On Thursday, Russia’s Deputy Chief of Staff Vladimir Putin said Dmitry Kozak would be “forced” to intervene if Ukraine launched a full-scale hostilities in Donbas. Mr Kozak also noted that the Ukrainian president had visited the eastern front of the country, saying the move was “playing with fire.”
According to a statement by the President of Ukraine, Zelensky visited a position on Thursday along the front line where the ceasefire was “recently systematically violated” with the aim of “maintaining fighting spirit.” Ukrainian officials said another soldier was killed earlier Thursday after separatists fired on Ukrainian positions with mortars and artillery, bringing the number of troops killed to 25 since the beginning of the year. ..
Kremlin spokesman Dmitry Peskov told reporters on April 2 that the deployment of NATO troops in Ukraine would increase tensions between Kiev and Moscow.
On Monday, the US State Department said it judged the report of Russia’s military action at the Ukrainian border to be “reliable” and called on Moscow to explain the “provocation.”
State Department spokesman Ned Price told reporters, “I urge Russia to refrain from escalating,” but it’s clear whether Washington believes Russia is preparing for an invasion. I didn’t.
“We asked Russia to explain these provocations,” Price said. “But more importantly, it is a reassuring message that we signaled our Ukrainian partners.”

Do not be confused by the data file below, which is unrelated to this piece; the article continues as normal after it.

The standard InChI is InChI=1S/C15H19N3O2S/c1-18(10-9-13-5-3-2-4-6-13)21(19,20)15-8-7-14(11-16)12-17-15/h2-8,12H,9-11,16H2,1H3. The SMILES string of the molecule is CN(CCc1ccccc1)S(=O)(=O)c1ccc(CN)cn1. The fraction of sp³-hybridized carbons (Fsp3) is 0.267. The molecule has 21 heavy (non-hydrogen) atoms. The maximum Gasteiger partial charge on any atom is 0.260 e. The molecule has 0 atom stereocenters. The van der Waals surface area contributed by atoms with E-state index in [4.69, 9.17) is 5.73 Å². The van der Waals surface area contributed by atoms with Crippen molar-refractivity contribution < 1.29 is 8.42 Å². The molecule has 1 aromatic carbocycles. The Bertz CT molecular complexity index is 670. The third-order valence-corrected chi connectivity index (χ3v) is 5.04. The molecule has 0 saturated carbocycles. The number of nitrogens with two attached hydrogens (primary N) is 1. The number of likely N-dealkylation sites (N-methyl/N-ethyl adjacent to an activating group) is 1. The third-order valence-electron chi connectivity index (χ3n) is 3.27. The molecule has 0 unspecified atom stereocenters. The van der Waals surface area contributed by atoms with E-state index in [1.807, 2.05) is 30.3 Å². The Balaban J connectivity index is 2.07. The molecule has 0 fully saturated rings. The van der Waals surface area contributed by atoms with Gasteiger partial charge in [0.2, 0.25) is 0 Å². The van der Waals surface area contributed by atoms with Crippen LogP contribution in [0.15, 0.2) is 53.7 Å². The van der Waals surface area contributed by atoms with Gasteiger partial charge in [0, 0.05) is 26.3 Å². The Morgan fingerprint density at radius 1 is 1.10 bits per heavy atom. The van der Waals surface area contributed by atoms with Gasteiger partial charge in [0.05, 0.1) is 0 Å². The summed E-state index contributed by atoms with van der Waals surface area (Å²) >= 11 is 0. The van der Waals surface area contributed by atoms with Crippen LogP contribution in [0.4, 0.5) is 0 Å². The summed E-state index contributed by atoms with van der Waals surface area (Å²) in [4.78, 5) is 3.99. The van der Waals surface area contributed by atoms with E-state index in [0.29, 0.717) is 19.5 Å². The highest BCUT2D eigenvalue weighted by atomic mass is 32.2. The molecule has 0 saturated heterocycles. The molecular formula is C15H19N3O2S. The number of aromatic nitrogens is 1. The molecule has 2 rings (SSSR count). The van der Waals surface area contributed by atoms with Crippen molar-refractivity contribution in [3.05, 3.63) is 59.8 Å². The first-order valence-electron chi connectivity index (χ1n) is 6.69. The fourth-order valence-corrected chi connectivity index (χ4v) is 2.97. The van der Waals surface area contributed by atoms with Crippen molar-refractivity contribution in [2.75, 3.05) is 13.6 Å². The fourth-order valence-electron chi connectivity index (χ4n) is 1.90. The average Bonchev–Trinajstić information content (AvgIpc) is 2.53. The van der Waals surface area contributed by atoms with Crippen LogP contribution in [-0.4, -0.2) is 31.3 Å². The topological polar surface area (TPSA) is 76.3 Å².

Price’s comment came after U.S. President Joe Biden made his first call with Zelensky on Friday, when he said in Washington about “Ukraine’s sovereignty and territorial integrity in the face of Russia’s continued aggression.” Confirmed support.
Throughout Europe, US troops are increasing their vigilance in response to the “recent escalation of Russia’s invasion in eastern Ukraine.”
Zelensky on Tuesday demanded Ukraine join NATO and was immediately criticized by Moscow. Kiev’s approach to the Western military alliance could further fuel the flames of conflict, he said.
“Unfortunately, the situation is still complicated and tends to escalate,” said Maria Zakharova, a spokeswoman for the Russian Foreign Ministry, at a briefing in Moscow on Friday to address tensions between Russia and Ukraine.
“We also paid attention to the statement of Ukrainian President Volodymyr Zelensky, who visited Donbas yesterday. NATO membership is said to end the conflict in the region,” Zakarowa said.
“Fictitious accession to the alliance, contrary to Kiev’s expectations, does not bring peace to Ukraine, but it can bring about massive expansion in its southeastern part and irreversible consequences for the Ukrainian state.” She added.
The United States has reaffirmed Ukraine’s commitment to sovereignty and territorial integrity, but has not publicly endorsed Kiev’s call for a faster path to NATO accession.
“We have been discussing Ukraine and its aspirations for a long time,” White House spokesman Jen Psaki said on Tuesday when asked about Ukraine’s recent promotion to join the Western military alliance.
“We strongly support them,” she added. “But that’s a decision NATO makes.”
Reuters contributed to this report.